Wikipedia talk:Minors and persons judged incompetent

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Domicile and other points[edit]

"A person who is a national (like or more comprehensive than being a citizen)"

Nick, I do not think that makes sense. What does national mean (because in the context of the UK it is to put it mildly confusing (See for example English people, Welsh people, etc). AFAICT what you man is the nation/state under which a person is domiciled which is not the same as the nation to which they belong. Many people are a citizen of more than one country (they can hold dual citizenship and they may consider themselves members of several nations. But under law they can only hold one domicileity.

See "[http:www.offutt.af.mil/shared/media/document/AFD-081001-054.pdf Changing you state of Domicile]" which is a US military document and seems aimed at Americans moving within the US.

A search of the UK government domain name returns lots of stuff on domicile and treaties.

There is a more comprehensive description here: Annex FM 1.5 - Domicile (74KB opens in a new window. It describes were a child is domiciled under UK law.

It states "Generally a person can only have a domicile within a territory subject to a single system of law. This means that normally a person cannot, for example, be domiciled in the United Kingdom, but would be domiciled within England and Wales or in Scotland."

Which is why I used the term federal in the edit I made (because I did not want to go into the details of the odd UK system which in this respect is more like a federal system) and given the above, if the jurisdiction is the same, I do not see how "Within a single nation, similar differences can govern a person who has a permanent residence at one address but is temporarily at another". -- PBS (talk) 00:40, 21 November 2012 (UTC)

The point of the section is to address conflicts of laws between jurisdictions and the essay should be global insofar as practicable.
A national is a person who, in international law, is the responsibility of a nation or is protectable by that nation. Citizen is, I think, more commonly used in intranational law, thus the differences between U.S. and U.K. law. In the U.S., nationals and citizens are almost the same people but, the last time I read up on this, Swains Islanders and people from one other place were nationals but not citizens of the U.S. Since the meaning of national is the more comprehensive one, I preferred it to citizen for the section. I can probably clarify the section by simply referring separately to nationals and to citizens. I can also add about dual citizenship or dual nationality.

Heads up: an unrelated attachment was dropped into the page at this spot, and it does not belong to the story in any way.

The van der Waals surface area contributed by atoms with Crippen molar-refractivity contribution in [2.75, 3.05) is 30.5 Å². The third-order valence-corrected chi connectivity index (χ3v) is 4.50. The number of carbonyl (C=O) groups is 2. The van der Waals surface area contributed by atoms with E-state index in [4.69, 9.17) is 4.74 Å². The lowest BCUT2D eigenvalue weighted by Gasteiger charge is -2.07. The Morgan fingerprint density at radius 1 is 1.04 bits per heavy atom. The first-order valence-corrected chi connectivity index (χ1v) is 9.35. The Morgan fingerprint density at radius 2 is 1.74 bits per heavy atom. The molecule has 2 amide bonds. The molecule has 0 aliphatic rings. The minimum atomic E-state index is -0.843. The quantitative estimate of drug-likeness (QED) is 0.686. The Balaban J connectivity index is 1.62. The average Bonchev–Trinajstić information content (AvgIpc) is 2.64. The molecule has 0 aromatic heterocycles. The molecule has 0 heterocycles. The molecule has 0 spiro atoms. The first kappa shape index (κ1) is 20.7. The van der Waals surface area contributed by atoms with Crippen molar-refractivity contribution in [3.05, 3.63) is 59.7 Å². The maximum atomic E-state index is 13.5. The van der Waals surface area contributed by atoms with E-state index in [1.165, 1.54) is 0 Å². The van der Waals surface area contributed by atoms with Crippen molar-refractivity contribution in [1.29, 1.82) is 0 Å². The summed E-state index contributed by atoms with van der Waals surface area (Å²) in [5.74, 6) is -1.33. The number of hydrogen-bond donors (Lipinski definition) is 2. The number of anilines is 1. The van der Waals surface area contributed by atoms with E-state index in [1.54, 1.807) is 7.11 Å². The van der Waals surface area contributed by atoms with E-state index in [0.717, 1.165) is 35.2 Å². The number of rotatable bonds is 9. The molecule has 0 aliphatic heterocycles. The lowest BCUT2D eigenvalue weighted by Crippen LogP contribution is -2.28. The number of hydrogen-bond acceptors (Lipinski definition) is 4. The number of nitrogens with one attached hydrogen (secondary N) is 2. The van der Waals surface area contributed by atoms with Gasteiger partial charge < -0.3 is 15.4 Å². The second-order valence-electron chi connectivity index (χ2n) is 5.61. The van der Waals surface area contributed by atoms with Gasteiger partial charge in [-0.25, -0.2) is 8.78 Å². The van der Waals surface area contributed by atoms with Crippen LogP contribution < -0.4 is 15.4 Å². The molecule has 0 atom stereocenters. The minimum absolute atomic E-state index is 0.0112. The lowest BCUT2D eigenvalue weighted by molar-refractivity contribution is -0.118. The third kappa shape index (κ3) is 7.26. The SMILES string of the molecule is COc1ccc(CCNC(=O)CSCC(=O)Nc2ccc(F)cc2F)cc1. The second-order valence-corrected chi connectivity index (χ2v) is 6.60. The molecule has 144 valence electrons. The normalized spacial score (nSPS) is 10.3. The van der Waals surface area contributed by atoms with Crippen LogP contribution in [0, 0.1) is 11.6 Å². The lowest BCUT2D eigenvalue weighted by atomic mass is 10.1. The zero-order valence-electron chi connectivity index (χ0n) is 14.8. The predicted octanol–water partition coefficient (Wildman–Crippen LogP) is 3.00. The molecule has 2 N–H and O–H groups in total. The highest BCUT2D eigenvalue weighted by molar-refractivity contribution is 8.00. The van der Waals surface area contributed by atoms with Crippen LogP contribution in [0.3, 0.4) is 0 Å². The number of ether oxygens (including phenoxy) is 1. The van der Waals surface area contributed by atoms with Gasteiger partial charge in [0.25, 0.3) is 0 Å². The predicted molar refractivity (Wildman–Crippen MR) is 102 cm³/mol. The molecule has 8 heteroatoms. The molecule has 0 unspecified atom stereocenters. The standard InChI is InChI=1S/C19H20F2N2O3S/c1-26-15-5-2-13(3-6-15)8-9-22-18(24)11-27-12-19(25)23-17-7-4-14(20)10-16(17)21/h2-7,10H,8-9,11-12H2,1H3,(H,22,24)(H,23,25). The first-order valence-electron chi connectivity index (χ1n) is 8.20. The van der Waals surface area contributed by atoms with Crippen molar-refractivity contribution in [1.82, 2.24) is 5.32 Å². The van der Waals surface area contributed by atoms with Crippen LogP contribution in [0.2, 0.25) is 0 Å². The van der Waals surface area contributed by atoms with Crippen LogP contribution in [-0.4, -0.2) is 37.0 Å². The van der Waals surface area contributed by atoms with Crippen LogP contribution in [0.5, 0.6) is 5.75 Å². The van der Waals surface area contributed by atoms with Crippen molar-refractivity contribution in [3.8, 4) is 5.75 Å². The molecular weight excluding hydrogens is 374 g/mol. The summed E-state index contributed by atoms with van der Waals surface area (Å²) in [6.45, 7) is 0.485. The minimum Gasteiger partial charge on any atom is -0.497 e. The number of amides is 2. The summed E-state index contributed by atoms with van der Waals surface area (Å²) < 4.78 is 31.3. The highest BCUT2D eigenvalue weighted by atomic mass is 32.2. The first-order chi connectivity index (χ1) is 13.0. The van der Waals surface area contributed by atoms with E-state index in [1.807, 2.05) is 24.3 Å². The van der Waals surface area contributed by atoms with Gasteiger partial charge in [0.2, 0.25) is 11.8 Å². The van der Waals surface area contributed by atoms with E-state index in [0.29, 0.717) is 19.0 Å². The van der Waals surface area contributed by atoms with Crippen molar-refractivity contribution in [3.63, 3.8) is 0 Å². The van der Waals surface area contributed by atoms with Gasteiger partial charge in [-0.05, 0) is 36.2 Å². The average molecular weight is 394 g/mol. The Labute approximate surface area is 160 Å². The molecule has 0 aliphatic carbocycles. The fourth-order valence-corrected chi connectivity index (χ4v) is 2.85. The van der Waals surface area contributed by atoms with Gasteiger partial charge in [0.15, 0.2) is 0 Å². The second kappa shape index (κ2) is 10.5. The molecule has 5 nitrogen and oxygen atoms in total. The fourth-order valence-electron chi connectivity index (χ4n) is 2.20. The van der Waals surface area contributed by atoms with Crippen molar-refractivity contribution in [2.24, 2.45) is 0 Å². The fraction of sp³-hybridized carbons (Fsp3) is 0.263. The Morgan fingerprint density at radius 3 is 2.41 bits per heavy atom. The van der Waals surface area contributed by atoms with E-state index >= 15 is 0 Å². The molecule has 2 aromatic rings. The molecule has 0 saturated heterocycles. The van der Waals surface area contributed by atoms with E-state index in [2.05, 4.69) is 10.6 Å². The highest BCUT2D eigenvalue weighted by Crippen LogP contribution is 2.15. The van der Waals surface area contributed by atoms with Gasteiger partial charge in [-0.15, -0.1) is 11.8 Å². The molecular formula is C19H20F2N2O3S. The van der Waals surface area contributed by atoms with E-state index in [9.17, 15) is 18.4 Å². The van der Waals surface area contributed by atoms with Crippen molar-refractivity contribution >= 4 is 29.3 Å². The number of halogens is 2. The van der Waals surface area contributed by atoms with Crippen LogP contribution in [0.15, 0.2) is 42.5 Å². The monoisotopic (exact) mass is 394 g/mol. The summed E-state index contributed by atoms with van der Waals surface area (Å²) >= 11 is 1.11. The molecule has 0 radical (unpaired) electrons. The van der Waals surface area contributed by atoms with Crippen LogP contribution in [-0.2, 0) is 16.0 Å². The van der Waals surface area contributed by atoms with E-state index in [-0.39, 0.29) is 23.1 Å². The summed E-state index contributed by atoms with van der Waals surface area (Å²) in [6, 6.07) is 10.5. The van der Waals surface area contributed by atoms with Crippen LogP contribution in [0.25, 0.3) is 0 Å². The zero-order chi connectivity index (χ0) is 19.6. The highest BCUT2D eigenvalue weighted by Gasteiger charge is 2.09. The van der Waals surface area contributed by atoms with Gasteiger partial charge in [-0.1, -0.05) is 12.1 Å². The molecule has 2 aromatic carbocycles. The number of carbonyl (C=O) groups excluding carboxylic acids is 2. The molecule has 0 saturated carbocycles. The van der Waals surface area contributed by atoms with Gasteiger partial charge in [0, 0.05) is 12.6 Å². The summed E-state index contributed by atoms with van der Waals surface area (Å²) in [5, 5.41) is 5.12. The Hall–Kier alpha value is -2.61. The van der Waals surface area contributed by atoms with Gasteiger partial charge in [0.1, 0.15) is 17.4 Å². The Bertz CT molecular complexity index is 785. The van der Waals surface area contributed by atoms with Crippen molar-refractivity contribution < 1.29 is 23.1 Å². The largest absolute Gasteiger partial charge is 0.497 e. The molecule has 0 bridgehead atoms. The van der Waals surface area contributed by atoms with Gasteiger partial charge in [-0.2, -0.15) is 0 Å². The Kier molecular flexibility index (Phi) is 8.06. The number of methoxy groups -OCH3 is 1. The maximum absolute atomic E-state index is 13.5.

A person who is domiciled somewhere being (according to Wikipedia) a permanent resident there and given that in the U.S. many immigrants are by law permitted to be permanent residents of the U.S., we should ensure the essay's applicability to, for exasmple, an immigrant who is a permanent resident in the U.S. but who might temporarily go back to their nation of origin. Thus, including both the domiciliary and nationality sentences avoids confusion and helps applicability.
Probably, virtually every nation except perhaps the very tiniest has local differences in law. Either virtually all nations are thus federal or federalism is a narrower concept. If virtually all are federal, adding federalism to this essay is useless. If many with local variations are not federal, federalism in this essay is too limiting to the essay's purpose.
Historically, there have been two approaches for travelers: the law attaches to the land so anyone on it is subject to it or the law attaches to the person so a person is subject to it wherever they are and is somewhat immune from local law during their travels. The latter still applies to diplomats. In modern times, this generally has gotten more complicated. The U.S. applies both principles, depending on circumstances. In the essay, I want to maintain the point that a person may be sbject to two sets of laws and we should apply the more protective set. But saying only that will be confusing to many readers because the concept of being subject to two sets of laws is unclear. I don't want people to think that, because this is the Internet, laws that apply to print don't apply to Wikipedia, and that's been a common view about websites. I didn't mean to apply that (alleged) conflict of laws to this essay. Thus, the various common ways that dual applicability can occur and that have relevance to this essay should be outlined. If the list of ways gets too long, the paragraph may need reorganizing so the point isn't missed, but we can deal with that when needed.
Nick Levinson (talk) 16:39, 21 November 2012 (UTC)